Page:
Fourth of July Celebration

[amazon_image id=”0816056617″ link=”true” target=”_blank” size=”medium large” ]Right To Vote (American Rights)[/amazon_image]

When I think of the Fourth of July of my youth, I think of fireworks and watermelon and the carnival in the park.

I grew up on a farm about six miles from the nearest town (village, really) and we always had some backyard fireworks; sparklers, fire crackers, and Roman candles. The town kids did, too. There weren’t any restrictions, people knew better than to set fireworks off in dry grass. We didn’t limit our enjoyment of fireworks to the evening of the Fourth. Everyone had fireworks until the local merchants sold out and the last fuse was lit. Fireworks in July was as big a tradition as presents for Christmas. You couldn’t celebrate the Fourth without fireworks!

I looked forward to the celebration when I was small and couldn’t wait for the carnival to arrive. Back then, it consisted of a rickety Ferris wheel, a merry-go-round, and a cluster of small midway games. For a dime, you could have three tries at a game where even the skilled were unlikely to win a prize… But we all tried. I vaguely remember a fortune teller, fat lady, and a sword swallower… or maybe he was a fire eater.

And, the community pool was open.

Then disaster struck… Sometime before I started first grade, a child in our community was diagnosed with Polio. Weekly news about the little girl in the iron lung put fear in the heart of every parent. Summer fun stopped. The pool closed and the carnival didn’t come to town again for years. And for the farm kids, me and my brother, Polio season meant fear and isolation. But, it didn’t end our celebration of freedom or dampen our patriotism.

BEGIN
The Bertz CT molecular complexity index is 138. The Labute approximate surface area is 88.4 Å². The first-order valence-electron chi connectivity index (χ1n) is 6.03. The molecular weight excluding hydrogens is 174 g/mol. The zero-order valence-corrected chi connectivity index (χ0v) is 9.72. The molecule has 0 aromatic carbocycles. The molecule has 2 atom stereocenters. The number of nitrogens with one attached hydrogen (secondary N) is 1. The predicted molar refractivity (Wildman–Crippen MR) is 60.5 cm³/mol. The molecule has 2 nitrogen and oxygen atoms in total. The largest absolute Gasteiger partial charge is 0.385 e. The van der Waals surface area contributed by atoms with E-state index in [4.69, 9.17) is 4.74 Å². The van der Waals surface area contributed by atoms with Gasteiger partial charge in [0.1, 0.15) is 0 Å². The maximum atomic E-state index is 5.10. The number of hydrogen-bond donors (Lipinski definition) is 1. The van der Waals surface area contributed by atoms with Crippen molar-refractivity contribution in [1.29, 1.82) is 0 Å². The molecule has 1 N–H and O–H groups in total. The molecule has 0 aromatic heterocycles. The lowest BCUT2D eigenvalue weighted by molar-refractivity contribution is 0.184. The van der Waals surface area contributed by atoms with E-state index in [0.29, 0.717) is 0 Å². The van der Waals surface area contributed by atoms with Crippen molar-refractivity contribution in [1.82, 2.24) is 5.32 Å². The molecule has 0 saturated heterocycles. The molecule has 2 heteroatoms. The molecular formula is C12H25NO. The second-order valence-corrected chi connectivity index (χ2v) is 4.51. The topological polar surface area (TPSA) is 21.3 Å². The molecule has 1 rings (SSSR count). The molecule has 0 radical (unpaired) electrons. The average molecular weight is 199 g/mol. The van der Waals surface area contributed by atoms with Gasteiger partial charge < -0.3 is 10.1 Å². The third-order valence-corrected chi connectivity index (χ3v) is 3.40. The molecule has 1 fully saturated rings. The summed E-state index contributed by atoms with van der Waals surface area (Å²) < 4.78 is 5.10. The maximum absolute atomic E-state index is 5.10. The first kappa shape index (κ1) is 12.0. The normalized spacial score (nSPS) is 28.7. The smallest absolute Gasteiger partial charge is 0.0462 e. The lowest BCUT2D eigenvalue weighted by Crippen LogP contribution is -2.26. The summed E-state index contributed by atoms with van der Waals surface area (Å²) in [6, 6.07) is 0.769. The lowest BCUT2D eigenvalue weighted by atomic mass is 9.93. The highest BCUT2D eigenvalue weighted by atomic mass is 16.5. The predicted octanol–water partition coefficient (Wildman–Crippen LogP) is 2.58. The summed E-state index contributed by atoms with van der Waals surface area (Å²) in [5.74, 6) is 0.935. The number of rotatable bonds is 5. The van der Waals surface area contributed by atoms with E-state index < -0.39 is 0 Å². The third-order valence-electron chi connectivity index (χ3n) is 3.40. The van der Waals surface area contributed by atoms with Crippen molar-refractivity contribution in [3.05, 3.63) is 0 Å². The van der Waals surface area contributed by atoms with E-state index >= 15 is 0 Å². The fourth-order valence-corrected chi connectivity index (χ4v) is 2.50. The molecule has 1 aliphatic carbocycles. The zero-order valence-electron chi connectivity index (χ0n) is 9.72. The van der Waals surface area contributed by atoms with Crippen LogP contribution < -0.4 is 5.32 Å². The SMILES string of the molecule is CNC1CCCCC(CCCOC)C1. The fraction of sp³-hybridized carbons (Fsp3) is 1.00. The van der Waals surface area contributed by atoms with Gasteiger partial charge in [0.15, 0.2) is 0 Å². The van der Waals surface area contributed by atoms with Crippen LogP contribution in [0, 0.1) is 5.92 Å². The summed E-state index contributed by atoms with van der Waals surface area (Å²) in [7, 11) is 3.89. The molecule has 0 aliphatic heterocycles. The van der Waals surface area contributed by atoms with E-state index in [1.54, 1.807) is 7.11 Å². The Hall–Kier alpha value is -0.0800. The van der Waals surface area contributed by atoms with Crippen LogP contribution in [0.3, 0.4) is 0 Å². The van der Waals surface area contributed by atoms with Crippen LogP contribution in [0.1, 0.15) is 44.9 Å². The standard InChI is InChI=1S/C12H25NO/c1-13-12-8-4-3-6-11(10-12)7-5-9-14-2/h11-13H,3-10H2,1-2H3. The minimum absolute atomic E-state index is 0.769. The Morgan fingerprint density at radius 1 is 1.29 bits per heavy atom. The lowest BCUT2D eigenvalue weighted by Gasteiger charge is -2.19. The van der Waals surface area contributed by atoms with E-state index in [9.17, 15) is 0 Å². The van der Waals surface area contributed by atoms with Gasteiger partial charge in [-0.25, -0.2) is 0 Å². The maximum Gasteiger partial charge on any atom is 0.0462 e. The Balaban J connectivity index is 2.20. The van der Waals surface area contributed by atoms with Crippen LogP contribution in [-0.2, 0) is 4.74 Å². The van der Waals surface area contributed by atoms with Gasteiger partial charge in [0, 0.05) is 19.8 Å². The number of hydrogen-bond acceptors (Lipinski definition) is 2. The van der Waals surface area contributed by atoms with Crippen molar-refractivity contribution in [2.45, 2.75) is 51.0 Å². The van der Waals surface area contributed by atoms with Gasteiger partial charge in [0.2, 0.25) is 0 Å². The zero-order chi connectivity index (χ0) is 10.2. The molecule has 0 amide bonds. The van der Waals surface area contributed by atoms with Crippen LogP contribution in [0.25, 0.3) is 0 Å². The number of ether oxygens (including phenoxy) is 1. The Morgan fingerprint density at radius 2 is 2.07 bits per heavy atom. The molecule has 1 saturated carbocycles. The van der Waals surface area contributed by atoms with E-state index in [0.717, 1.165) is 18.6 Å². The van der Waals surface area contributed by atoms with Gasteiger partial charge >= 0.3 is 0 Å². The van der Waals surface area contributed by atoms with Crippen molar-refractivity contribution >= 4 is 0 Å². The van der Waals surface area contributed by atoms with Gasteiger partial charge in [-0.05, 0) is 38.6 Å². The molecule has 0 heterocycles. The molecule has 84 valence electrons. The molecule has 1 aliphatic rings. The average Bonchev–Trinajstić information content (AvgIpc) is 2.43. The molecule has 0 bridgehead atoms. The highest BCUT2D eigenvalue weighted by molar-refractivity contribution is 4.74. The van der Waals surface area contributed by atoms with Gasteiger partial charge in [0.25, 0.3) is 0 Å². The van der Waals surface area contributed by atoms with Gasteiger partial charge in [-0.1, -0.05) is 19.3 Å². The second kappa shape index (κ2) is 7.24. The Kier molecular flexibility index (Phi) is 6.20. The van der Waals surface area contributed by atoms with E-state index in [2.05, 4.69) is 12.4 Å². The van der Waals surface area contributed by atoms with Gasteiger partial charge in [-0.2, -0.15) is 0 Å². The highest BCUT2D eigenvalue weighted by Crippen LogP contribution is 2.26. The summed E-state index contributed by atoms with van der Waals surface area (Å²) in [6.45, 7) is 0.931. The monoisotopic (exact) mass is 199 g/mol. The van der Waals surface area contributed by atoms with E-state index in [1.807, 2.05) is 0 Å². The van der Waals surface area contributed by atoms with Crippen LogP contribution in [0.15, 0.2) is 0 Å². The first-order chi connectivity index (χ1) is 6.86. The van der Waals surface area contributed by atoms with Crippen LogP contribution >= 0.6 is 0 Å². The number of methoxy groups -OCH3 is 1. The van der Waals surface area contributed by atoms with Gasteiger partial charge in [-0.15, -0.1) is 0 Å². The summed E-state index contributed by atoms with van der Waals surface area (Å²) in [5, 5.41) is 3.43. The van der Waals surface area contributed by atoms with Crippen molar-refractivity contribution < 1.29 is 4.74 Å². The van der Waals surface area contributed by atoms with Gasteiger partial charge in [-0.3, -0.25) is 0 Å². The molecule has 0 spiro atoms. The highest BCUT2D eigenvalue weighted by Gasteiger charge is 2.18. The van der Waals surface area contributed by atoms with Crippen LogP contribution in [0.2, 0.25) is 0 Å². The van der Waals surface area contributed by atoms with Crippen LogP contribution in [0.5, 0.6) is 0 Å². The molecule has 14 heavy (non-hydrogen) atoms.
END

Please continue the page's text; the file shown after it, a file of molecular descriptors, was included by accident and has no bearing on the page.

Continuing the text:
Patriotism was a year round endeavor. Back then, we began each school day with the Lord’s Prayer, Flag Salute, and MY COUNTRY  TIS OF THEE. Parents didn’t have to teach patriotism, they lived it. It was taught at school and revered at church.

Things have changed. Today, the responsibility for raising kids to become citizens who love America rests at home. If you don’t teach your child to love this country, someone else may teach them to hate it. If you don’t teach your child American history and why the Colonists hated the tyranny of British rule, they may learn to accept the gradual loss of freedoms that could end our Democratic Republic form of government.

Sixty years ago when I sat in American history class, I didn’t find it that interesting. I don’t think the teacher had time to cover it all, and I missed some of it anyway. But, a few years ago, I received an opportunity for a refresher course that isn’t available to most… a contract to write a book about the RIGHT TO VOTE. In writing that book, I had to include the background and explain why the Colonists hated British rule so much. It was bad! I can’t even imagine the loss of privacy involved in being ordered to provide lodging British soldiers! While researching this book, I learned a lot of American history that led to the items included in the Constitution and Bill of Rights, and the strong desire to guarantee the right to vote.